And the problem with even the list above is the list of measures that could appear on a  “steps backward” list:

  • Higher effective corporate tax rates
  • The debacle of the earthquake-strengthening legislation
  • The continuing debasement of our skills-based immigration system, both in the way it is administered and in formal announced policy.
  • New overlays of financial market regulation
  • The re-establishment of direct government controls over who banks can and cannot lend to
  • The continuation of a regime of “corporate welfare”, including for example the Sky and Tiwai Point deals, and the smell that the Saudi sheep deal gives off
  • The degree of central government control of the Christchurch repair project, involving both wasteful projects (some of which may not finally go ahead), and the way central government has artificially boosted land prices and impeded the prompt redevelopment of the central city.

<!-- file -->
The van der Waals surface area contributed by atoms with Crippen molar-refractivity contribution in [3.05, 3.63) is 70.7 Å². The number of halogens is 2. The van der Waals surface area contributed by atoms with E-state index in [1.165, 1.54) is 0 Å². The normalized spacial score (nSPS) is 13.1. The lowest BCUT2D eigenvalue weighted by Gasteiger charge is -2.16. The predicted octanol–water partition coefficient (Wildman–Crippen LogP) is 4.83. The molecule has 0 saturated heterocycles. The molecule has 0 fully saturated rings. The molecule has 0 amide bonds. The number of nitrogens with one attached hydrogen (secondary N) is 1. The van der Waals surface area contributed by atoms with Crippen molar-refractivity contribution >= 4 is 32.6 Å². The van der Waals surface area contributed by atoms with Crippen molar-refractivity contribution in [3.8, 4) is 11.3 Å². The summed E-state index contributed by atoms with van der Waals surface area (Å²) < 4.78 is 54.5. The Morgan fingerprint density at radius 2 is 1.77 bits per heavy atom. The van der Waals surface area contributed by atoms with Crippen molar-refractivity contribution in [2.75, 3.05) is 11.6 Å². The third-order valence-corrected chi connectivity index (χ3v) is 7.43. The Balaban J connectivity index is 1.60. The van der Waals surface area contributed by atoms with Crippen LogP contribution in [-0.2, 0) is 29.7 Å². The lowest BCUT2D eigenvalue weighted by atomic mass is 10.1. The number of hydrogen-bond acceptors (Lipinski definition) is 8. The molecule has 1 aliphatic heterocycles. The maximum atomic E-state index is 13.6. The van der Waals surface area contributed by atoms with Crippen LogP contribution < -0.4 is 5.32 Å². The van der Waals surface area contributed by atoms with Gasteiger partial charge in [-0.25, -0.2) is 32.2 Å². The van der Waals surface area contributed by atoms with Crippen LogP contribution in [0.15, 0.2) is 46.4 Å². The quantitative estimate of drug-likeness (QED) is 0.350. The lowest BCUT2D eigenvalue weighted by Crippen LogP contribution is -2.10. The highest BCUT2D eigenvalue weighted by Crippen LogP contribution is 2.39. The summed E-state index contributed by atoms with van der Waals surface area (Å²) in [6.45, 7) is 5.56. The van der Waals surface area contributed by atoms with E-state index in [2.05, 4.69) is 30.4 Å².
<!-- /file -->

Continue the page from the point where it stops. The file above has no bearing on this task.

• The continuing apparent decline in the rigour of public sector policy advice, and in the use of robust cost-benefit analyses in underpinning policy decisions.
  • Increased first home buyer subsidies.
  • Undermining housing affordability with mandatory insulation etc requirements for rental properties
  • Continuing increases in minimum wages, from very high levels (relative to median wages) at a time when unemployment is quite high, and policy was supposedly oriented to getting people off welfare.
  • Heavy investment in the newly state-repurchased loss-making Kiwirail

But, mostly, the story is just about the failure to do anything much.   I’ve previously quoted some quite-inspiring Key lines from a speech just before the 2008 election.

I came into politics because I believed New Zealand was underperforming economically as a country. I don’t think it’s good enough that so many New Zealanders feel forced to leave our country each year to seek higher wages in Australia. I don’t think it’s good enough that our average incomes lag so far behind the rest of the world. And I think it’s unforgivable that the Labour Party has done so little to address these fundamental challenges.